Returning to the leave negotiations, we now know that the final card has been played in the game with Brussels, but whether this will bring a deal any closer is far from certain. The Prime Minister is behaving as if the Benn Law demanding a deal does not exist, so we could be in for an interesting few weeks.
The fact that economic and company news is thin on the ground right now, US factory output data aside, will also play its part. We are, after all, right at the beginning of the final quarter of the year, so it is too early for statistics on how the third quarter went. Concerns remain that the global economic slowdown might build momentum, though China is making much more positive noises, even if they have rather militaristic overtones. At least the trade talks with the US are continuing, so perhaps we might get some more positive news on the global front.
As for corporate events, there is little around right now, though we have seen details of the flotation of M&G, which is being spun off from the Prudential. M&G is one of the most respected names in investment management, having been responsible for the first unit trusts to be made available to investors in this country back in the 1930s. The mighty Pru bought M&G some twenty years ago but now clearly feel their future lies more with their traditional insurance products and in continuing to expand in Asia.
I have always had a soft spot for M&G. They were one of the first City institutions to take marketing to the general public seriously and, with around £350 billion under management, are a serious player in the global investment management world. They also manage many of the largest, most popular retail funds and have an approach more aligned to value investing than anything. I well recall an advertisement they ran after the stock market crash of 1987, pointing out that their Dividend Fund, launched 25 years previously, was returning an income half as big again as the amount an initial investor would have committed at the original launch. Forget fluctuating capital values, it implied, concentrate on the income return delivered.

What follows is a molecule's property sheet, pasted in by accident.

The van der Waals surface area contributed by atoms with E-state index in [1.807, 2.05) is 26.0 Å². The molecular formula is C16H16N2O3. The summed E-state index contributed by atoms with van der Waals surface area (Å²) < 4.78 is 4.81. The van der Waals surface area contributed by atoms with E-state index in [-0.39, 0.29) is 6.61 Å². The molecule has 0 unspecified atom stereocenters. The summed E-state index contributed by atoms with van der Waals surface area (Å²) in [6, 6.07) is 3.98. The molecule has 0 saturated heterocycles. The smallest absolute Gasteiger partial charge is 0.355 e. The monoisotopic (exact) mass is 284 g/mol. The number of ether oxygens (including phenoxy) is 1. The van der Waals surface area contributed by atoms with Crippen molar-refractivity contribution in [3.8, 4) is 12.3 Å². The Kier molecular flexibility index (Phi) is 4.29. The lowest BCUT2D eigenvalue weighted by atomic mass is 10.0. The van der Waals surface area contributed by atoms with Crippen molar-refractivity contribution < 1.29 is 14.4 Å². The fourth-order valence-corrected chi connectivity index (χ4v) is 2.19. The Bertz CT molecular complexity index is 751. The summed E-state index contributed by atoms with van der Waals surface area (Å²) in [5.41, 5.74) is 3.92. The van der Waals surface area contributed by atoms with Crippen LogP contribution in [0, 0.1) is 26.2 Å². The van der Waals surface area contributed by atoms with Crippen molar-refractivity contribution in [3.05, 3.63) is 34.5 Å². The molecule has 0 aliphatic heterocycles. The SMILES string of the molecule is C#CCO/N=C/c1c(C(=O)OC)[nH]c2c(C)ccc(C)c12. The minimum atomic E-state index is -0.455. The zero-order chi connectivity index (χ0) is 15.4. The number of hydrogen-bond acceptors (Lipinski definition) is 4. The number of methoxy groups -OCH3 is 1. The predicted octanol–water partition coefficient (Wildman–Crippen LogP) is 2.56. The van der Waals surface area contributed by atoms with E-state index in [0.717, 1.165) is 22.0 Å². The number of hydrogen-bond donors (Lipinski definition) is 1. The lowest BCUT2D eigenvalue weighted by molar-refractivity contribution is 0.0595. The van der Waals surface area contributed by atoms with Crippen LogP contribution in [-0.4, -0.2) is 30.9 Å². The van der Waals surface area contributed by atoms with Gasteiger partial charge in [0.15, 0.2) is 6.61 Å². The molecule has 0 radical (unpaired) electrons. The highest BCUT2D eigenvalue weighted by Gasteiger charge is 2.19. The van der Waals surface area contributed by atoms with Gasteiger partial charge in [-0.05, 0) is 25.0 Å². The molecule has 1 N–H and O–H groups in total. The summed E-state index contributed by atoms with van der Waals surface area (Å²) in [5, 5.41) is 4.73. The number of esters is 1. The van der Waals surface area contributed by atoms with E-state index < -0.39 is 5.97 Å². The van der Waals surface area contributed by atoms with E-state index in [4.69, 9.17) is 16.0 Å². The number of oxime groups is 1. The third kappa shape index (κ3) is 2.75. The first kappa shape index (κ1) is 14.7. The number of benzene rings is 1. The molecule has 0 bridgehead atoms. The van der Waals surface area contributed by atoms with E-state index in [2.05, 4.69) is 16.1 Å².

As it happens, October promises to be an important month for investors. Not only is the next deadline for leaving the European Union at the end of the month – rather spookily on Halloween – but plenty of data on economic performance over the past three months will emerge. Don’t forget, too, that October has proved a capricious month in the past. The Wall Street Crash of 1929 took place in October, as did Black Monday in 1987, when shares lost a third of their value in less than a week. Let’s hope this month is less dramatic.